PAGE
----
Quantitative polymerase chain reaction (qPCR) is a fundamental technique in molecular biology to detect and quantify DNA and RNA. Here we present the tidyqpcr software package for user-friendly qPCR analysis using the tidyverse suite of R packages. tidyqpcr offers a consistent user interface and structure for qPCR analysis, within the tidyverse paradigm of spreadsheet-like rectangular data frames and generic functions that build up complex analyses in a series of simple steps. tidyqpcr focuses on experimental design in microwell plates, and relative quantification using changes in quantification cycle (ΔCq). Overall, tidyqpcr empowers scientists to conduct reproducible, flexible, and best-practice compliant quantitative PCR analysis.
Statement of need
Quantitative PCR is among the most common techniques in biological and biomedical research, used for the quantification of DNA and RNA. There is a critical need for rigorous analysis and reporting of qPCR experiments, codified in the minimum information for publication of quantitative real-time PCR experiments (MIQE) guidelines [@Bustin:2009]. Yet it is common for qPCR to be analysed either by closed-source software supplied by the manufacturers of PCR machines, or by highly variable, in-house analysis scripts that have not been peer-reviewed.
Our package, tidyqpcr, addresses the need for a qPCR analysis package that fully integrates with the user-friendly tidyverse, encourages the use of MIQE best-practice compliant experimental design, and provides detailed example analysis pipelines as R vignettes. Following the tidy data paradigm integrates tidyqpcr into the wider collection of data analysis packages provided by the tidyverse, while being accessible to novice users of R. Other open-source libraries for qPCR analysis are available with distinct aims. HTqPCR [@Dvinge:2009], ReadqPCR/NormqPCR [@Perkins:2012], and qpcR [@Spiess:2018] have similar and in some respects greater functionality than tidyqpcr, but follow object oriented approaches with specialised data objects. By contrast, pcr [@Ahmed:2018] aligns most closely with tidyqpcr but its function inputs are not tidy data frames. Although alternatives are available, tidyqpcr’s aims and approach are distinct: to improve the quality of qPCR experiments from plate design to analysis, by exposing all data in a consistent tidy format that integrates with the tidyverse.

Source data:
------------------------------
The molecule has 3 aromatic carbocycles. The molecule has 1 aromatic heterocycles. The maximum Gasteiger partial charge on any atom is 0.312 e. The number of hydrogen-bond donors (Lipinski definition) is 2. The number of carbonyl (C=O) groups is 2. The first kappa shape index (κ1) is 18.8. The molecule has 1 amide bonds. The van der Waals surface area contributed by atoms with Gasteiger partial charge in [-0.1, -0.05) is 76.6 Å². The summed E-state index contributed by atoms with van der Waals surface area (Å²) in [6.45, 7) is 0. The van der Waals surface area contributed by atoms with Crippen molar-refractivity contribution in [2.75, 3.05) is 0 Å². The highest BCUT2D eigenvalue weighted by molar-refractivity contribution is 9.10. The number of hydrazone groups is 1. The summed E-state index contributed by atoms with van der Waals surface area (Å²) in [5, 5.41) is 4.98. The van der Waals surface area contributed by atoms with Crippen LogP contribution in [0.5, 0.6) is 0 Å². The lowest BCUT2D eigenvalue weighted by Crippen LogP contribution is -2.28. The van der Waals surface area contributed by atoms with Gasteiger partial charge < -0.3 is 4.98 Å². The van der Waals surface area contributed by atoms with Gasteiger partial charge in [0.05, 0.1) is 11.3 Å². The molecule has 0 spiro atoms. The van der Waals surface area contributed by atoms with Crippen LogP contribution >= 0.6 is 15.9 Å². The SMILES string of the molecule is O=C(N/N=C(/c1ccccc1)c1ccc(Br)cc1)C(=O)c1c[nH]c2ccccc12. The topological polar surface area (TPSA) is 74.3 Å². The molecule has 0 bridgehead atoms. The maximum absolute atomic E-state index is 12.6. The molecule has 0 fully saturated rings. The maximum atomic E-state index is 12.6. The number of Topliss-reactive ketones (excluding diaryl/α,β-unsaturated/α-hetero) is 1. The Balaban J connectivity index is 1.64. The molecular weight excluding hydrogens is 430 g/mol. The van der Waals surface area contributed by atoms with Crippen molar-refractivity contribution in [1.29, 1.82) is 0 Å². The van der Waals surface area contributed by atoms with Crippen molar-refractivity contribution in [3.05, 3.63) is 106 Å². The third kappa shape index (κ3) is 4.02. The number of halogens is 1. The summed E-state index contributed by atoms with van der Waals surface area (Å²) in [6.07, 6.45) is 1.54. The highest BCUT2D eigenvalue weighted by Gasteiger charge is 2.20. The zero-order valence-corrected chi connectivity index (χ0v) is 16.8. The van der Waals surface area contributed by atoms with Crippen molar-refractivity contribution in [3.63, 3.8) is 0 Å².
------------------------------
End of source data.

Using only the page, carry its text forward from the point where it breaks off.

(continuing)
tidyqpcr aims to be:
- Empowering: tidyqpcr combines a free, open-source qPCR analysis R package with online teaching materials.
- Reproducible: tidyqpcr scripts produce paper-ready figures straight from raw data with identical results across computers.
- Flexible: tidyqpcr follows the ‘tidy’ data paradigm to ensure scalability and adaptability.
- Best-practice compliant: tidyqpcr encourages standardised, reliable experimental design by prioritising MIQE-compliant best practices.
tidyqpcr can be used to analyse qPCR data from any nucleic acid source - DNA for qPCR or ChIP-qPCR, RNA for RT-qPCR. Currently tidyqpcr has functions that explicitly support relative quantification by the ΔCq method, but not yet absolute quantification.
tidyqpcr’s current features allow users to:
- use a single data type for analysis as every object is a tibble / data frame.
- lay out and display 96/384-well plates for easy experimental setup (
- consistently describe samples and target amplicons with reserved variable names (
- flexibly assign metadata to samples for visualisation with ggplot2 (see vignettes).
- read in quantification cycle (Cq) and raw data from Roche LightCycler machines with single-channel fluorescence (
- calibrate primer sets including estimating efficiencies and visualization of curves (
- visualize amplification and melt curves (
- perform normalisation and relative quantification to one or more reference targets by the ΔCq method (
- estimate differential expression across multiple samples by the ΔΔCq method (
- accelerate further downstream analysis and visualization by writing tidy data frames that are fully compatible with the tidyverse suite.
We have conducted a series of user interviews to improve tidyqpcr’s capabilities and documentation. The ease-of-use and documentation of tidyqpcr will enable efficient best-practice analysis of qPCR data by both novice and experienced programmers.
We thank everyone in the eLife Innovation Leaders 2020 program for all their help developing tidyqpcr, in particular program leader Emmy Tsang and our mentor Aidan Budd. We thank Sander Granneman, Stefanie Butland and Sean Hughes for feedback and encouragement. We thank rOpenSci, Julia Gustavsen, and Kelsey Montgomery for constructive reviews. We thank all those who have participated in interviews, including; Flic Anderson, Jamie Auxillos, David Barrass, Rosey Bayne, Elliott Chapman, Magnus Gwynne, Liz Hughes, Chris Katanski and Stuart McKellar. Edward Wallace is a Sir Henry Dale Fellow, jointly funded by Wellcome and the Royal Society [208779/Z/17/Z]. Samuel Haynes is funded by the EASTBIO UKRI-BBSRC DTP [BB/M010996/1].